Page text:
2. Make friends with the closely fitted, solid (or subtly patterned) t-shirt or sweater. It should be as snug as you can get away with based on your age and level of physical fitness. Obviously, you don’t want to look ridiculous, but you also don’t want to obscure your shape in any way. Adding fabric bulk is suicidal to your waistline if you have a large chest.

3. Re: patterns, you can scale up with physical size. If you’re a large woman, wear a big print. If you’re petite, look for something more delicate. Beware of florals. If they aren’t abstract enough, it’s practically a guarantee that you’ll have a gigantic cabbage rose blooming on your boobs.

4. Your shirt neckline should at least show your collarbones. Do not wear anything higher than that. Avoid the classic turtleneck at all costs–if you’re cold, wear a scarf. You want to make it clear that you’re accessorizing, not being swallowed body-first by a snake. A loose and floppy cowl neck is fine. Collared shirts are fine. V-necks and scoop necks are ideal. A wide boat neck or ballet neck can be okay; it depends on the overall cut of the shirt. Split necks also fall into this category. For formal occasions, off-the shoulder can be lovely. Strapless is also fine, as long as it fits well.

5. Knits-go as fine gauge as you can. Ribbing and cable knits can be dicey because a large bust can distort the lines of the knit into something that would make an epileptic seize. Chunky knits have to be approached with caution, but can work with care. If you wear a bulkier top, compensate elsewhere with skinnier pants or a slim pencil skirt.

6. Skirts- Your skirt should hit at the skinniest parts of your leg. For most people, this is immediately above or below the kneecap. The longer the skirt, the higher the heel you need to compensate, unless you’re just having an “I need comfy shoes and don’t bother me about it today,” day, or your podiatrist has banned heels. If you’re insecure about your legs, wear opaque tights or solid leggings tucked into boots. White tights are for old ladies, toddlers and nurses. Dark, solid colors or subtle patterns are great. If the weather is warming up, but it’s not quite bare leg weather, turn to nude hose (but not with boots.). If you are quite petite, stick to skirts above the knee almost exclusively.

The two best skirts for the busty lady are the A-line and the Pencil. Bonus points if the pencil skirt has a built-in high waistband. Both types of skirts are fitted in the waist and hip. A pencil skirt goes straight down from the hip and looks straight or narrow at the hemline. An A-line skirt has a slight flare at the hemline.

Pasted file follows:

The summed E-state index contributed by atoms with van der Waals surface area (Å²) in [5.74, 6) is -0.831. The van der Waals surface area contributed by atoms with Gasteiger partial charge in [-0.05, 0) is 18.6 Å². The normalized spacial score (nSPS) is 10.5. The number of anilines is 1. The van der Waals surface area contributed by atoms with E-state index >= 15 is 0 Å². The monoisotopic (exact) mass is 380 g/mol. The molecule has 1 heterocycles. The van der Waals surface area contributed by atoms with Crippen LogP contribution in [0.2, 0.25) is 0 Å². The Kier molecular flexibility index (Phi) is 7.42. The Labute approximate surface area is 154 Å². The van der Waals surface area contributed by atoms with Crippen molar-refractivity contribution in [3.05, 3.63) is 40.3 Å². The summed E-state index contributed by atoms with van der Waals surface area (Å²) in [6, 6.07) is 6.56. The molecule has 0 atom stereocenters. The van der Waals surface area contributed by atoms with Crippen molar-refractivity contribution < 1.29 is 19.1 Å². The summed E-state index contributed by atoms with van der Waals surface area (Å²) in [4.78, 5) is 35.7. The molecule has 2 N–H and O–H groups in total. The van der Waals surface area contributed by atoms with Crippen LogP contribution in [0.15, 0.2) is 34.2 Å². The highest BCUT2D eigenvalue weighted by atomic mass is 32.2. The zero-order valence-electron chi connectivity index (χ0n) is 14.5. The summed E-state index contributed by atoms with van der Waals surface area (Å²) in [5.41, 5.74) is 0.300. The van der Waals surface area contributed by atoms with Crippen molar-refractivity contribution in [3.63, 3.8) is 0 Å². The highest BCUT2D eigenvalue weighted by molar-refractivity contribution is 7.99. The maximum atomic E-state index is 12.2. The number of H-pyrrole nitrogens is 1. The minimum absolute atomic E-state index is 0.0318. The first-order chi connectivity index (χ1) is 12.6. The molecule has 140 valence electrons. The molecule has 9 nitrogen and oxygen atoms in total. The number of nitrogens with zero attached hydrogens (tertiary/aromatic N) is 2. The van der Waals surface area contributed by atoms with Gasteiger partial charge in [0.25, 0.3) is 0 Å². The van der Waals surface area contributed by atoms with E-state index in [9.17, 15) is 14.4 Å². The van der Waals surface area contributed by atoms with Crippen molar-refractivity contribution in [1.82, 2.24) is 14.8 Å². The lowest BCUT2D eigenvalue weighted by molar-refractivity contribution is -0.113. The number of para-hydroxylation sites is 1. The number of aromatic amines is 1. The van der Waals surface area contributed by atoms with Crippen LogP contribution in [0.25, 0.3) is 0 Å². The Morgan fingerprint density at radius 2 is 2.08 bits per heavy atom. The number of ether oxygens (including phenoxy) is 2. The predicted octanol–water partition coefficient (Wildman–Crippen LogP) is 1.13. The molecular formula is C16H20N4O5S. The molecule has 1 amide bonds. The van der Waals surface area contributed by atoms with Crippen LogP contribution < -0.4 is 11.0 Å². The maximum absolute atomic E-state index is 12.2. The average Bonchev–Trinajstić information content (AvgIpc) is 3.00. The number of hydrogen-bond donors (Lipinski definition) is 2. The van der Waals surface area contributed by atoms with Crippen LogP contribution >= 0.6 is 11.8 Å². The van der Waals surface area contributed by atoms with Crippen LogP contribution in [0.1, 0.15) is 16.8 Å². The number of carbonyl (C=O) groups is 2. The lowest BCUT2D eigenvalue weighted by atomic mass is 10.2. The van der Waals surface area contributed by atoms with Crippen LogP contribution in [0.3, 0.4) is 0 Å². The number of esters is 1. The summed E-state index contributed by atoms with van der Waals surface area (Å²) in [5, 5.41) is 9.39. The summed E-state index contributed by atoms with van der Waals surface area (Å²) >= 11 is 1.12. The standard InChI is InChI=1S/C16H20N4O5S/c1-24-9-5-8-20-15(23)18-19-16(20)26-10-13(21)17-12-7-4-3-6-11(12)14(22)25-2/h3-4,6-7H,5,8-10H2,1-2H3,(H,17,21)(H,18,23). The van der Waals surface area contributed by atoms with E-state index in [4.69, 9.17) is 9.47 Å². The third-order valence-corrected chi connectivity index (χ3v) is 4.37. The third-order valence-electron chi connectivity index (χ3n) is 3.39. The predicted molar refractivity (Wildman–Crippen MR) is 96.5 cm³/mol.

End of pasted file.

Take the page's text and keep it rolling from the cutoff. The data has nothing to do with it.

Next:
Also worthy of mention is the gored/fishtail/mermaid/trumpet skirt. This skirt is again fitted in the waist and hip, but has many more seams. It nips in, then flairs out dramatically to give an exaggerated feminine shape. The fishtail skirt is a variation on this, but has a longer hem in back than in front.

Very full skirts and dirndls can be worn, but carefully. They are more useful for the busty woman who is also blessed in rumpage. I personally do not prefer them because adding bulk, even to my lower half, makes me look fatter all over. Your mileage may vary. If you do wear a very full skirt, make sure your top is just shy of painted on. A waist-defining belt may also be a good idea.

7. At all costs, define your waist. You have one. But probably only you, God, and your husband if married know about it right now. Getting your boobs up where they belong will help. A belt will help more. Cincher belts and skinny belts are very trendy right now, and are appropriate for any age, shape, or fitness level. If you don’t feel like accessorizing, a severely tailored blouse or fitted top is enough. Try belts, though. They can help you get away with an unstructured top or cardigan that you just love, but may not be that flattering on its own.

8. Jewelry-Shine by your face can help draw attention upward, away from your chest. Earrings are great. Necklaces are good too, if you pay attention to their length. A good rule is that your necklace should lie within the neckline of your top, no longer. Sadly, we gifted gals can’t really pull off the super long chains that are trendy right now. You don’t want people to think of a waterfall when they see a long necklace drape smoothly down your chest, and then abruptly assume a 90 degree freefall.

I didn’t mention colors, because busty women come in all complexions. The final piece of looking your best is figuring out the best colors for your skin tone and sticking to them. Next time you shop, remember these three rules: Good Bra, Good Fit, and Good Colors. Eventually, you will assemble a wardrobe where most things match, and dressing yourself will become effortless.